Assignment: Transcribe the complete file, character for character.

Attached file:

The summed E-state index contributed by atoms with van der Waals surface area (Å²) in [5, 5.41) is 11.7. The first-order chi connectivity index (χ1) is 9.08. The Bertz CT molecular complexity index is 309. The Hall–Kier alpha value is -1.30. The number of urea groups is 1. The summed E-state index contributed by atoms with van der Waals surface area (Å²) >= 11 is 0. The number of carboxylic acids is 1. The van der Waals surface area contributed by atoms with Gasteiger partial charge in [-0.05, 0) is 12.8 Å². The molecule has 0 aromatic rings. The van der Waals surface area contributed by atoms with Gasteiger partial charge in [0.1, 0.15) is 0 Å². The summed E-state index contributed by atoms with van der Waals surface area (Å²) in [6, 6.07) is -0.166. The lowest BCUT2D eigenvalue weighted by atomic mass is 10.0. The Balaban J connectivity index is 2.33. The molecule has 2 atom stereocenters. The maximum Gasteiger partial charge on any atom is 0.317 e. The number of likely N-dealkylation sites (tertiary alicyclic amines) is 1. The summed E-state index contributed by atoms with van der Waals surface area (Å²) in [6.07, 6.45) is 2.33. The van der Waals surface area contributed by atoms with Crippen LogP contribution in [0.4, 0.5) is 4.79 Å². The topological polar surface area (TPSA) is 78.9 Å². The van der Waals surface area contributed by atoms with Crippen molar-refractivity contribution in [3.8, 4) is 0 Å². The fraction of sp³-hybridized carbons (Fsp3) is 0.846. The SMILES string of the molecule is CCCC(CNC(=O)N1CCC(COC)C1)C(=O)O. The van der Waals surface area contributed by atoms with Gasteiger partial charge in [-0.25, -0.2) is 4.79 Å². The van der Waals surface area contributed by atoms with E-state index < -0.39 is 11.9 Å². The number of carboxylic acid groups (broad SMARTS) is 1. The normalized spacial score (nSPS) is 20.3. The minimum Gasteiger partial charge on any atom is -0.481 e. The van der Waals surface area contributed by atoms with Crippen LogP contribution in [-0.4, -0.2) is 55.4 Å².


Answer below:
The summed E-state index contributed by atoms with van der Waals surface area (Å²) in [5, 5.41) is 11.7. The first-order chi connectivity index (χ1) is 9.08. The Bertz CT molecular complexity index is 309. The Hall–Kier alpha value is -1.30. The number of urea groups is 1. The summed E-state index contributed by atoms with van der Waals surface area (Å²) >= 11 is 0. The number of carboxylic acids is 1. The van der Waals surface area contributed by atoms with Gasteiger partial charge in [-0.05, 0) is 12.8 Å². The molecule has 0 aromatic rings. The van der Waals surface area contributed by atoms with Gasteiger partial charge in [0.1, 0.15) is 0 Å². The summed E-state index contributed by atoms with van der Waals surface area (Å²) in [6, 6.07) is -0.166. The lowest BCUT2D eigenvalue weighted by atomic mass is 10.0. The Balaban J connectivity index is 2.33. The molecule has 2 atom stereocenters. The maximum Gasteiger partial charge on any atom is 0.317 e. The number of likely N-dealkylation sites (tertiary alicyclic amines) is 1. The summed E-state index contributed by atoms with van der Waals surface area (Å²) in [6.07, 6.45) is 2.33. The van der Waals surface area contributed by atoms with Crippen LogP contribution in [0.4, 0.5) is 4.79 Å². The topological polar surface area (TPSA) is 78.9 Å². The van der Waals surface area contributed by atoms with Crippen molar-refractivity contribution in [3.8, 4) is 0 Å². The fraction of sp³-hybridized carbons (Fsp3) is 0.846. The SMILES string of the molecule is CCCC(CNC(=O)N1CCC(COC)C1)C(=O)O. The van der Waals surface area contributed by atoms with Gasteiger partial charge in [-0.25, -0.2) is 4.79 Å². The van der Waals surface area contributed by atoms with E-state index < -0.39 is 11.9 Å². The number of carboxylic acid groups (broad SMARTS) is 1. The normalized spacial score (nSPS) is 20.3. The minimum Gasteiger partial charge on any atom is -0.481 e. The van der Waals surface area contributed by atoms with Crippen LogP contribution in [-0.4, -0.2) is 55.4 Å².